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CLARION Arts, owners and organisers of the three annual Olympia fairs, have announced a complete relaunch of their troubled Spring event and from 2007 it will cease to be an antiques fair.

The Spring Olympia is the newest of the three and ever since it was founded 12 years ago it has struggled to match the success of the famous Summer Olympia, Clarion’s flagship, and the smart and increasingly well-regarded Winter Olympia.

In an attempt to give the fair its own distinct identity, some years ago the organisers brought in more and more modern and contemporary work and marketed it as an antiques fair with a contemporary edge.

To further emphasise the contemporary, in 2005 it was rebranded Fine Art, Design & Antiques, but after two stagings under that name it was clear the event still was not catching the imagination of the public or trade.

So from next year it will be relaunched as a 20th and 21st century art and design fair under a new name yet to be decided, but it will definitely not include the word ‘antiques’.

The Spring event will be reduced from five to three days and run from March 2 to 4, with a preview evening on March 1.

It will be marketed specifically to young and new collectors and although some dealers with pre-1900 pieces in stock will be allowed, they must be in the spirit of the event with an interior design approach and a flair for presentation.

“This will not be an antiques fair,” said Clarion fair director Freya Simms. “This event has been positioned between two collecting fields and consequently has not offered enough identity in one market to visitors or exhibitors. The new fair will constitute a much more defined offering, focused on 20th and 21st century art and design.”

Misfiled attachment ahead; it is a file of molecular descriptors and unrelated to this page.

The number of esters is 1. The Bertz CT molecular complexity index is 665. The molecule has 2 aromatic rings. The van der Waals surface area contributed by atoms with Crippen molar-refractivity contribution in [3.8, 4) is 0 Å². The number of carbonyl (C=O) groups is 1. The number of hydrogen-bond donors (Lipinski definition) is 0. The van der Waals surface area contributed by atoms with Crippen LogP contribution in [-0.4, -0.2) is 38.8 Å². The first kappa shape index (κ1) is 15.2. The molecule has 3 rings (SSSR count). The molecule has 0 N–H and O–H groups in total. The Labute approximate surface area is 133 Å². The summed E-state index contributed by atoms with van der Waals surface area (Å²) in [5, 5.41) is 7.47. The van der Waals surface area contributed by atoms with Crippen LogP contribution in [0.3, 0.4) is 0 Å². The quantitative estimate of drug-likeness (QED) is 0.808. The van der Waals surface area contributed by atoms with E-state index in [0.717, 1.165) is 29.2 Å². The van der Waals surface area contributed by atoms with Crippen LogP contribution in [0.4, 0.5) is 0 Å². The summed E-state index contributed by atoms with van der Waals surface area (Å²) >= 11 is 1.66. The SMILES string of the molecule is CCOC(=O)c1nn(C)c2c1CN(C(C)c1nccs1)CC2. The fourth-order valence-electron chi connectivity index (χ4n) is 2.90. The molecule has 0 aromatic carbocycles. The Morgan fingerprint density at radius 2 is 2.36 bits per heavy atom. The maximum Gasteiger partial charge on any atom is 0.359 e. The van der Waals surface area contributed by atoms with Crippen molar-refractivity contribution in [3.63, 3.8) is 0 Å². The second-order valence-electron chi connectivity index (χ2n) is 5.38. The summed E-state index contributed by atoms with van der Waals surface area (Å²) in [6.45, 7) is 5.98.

The new fair promises one-off, unique pieces but, unlike the other two Olympias, it is not for antique dealers or antique buyers. The vetting procedure, so associated with antiques fairs, will have to be looked at carefully, but the organisers maintain that the pieces on sale will have guaranteed quality.

As a shorter fair, stand costs will be lowered to bring in a new type of younger dealer to appeal to the new clientele Clarion are targeting.

For a couple of years many mainstream antique dealers who have long been Olympia exhibitors have privately expressed fears that Clarion do not really want them at their fairs. Now the message is clear – antiques are fine in the summer and winter, but they have no place at the Spring fair which has effectively cut its ties with the traditional antique trade.

By David Moss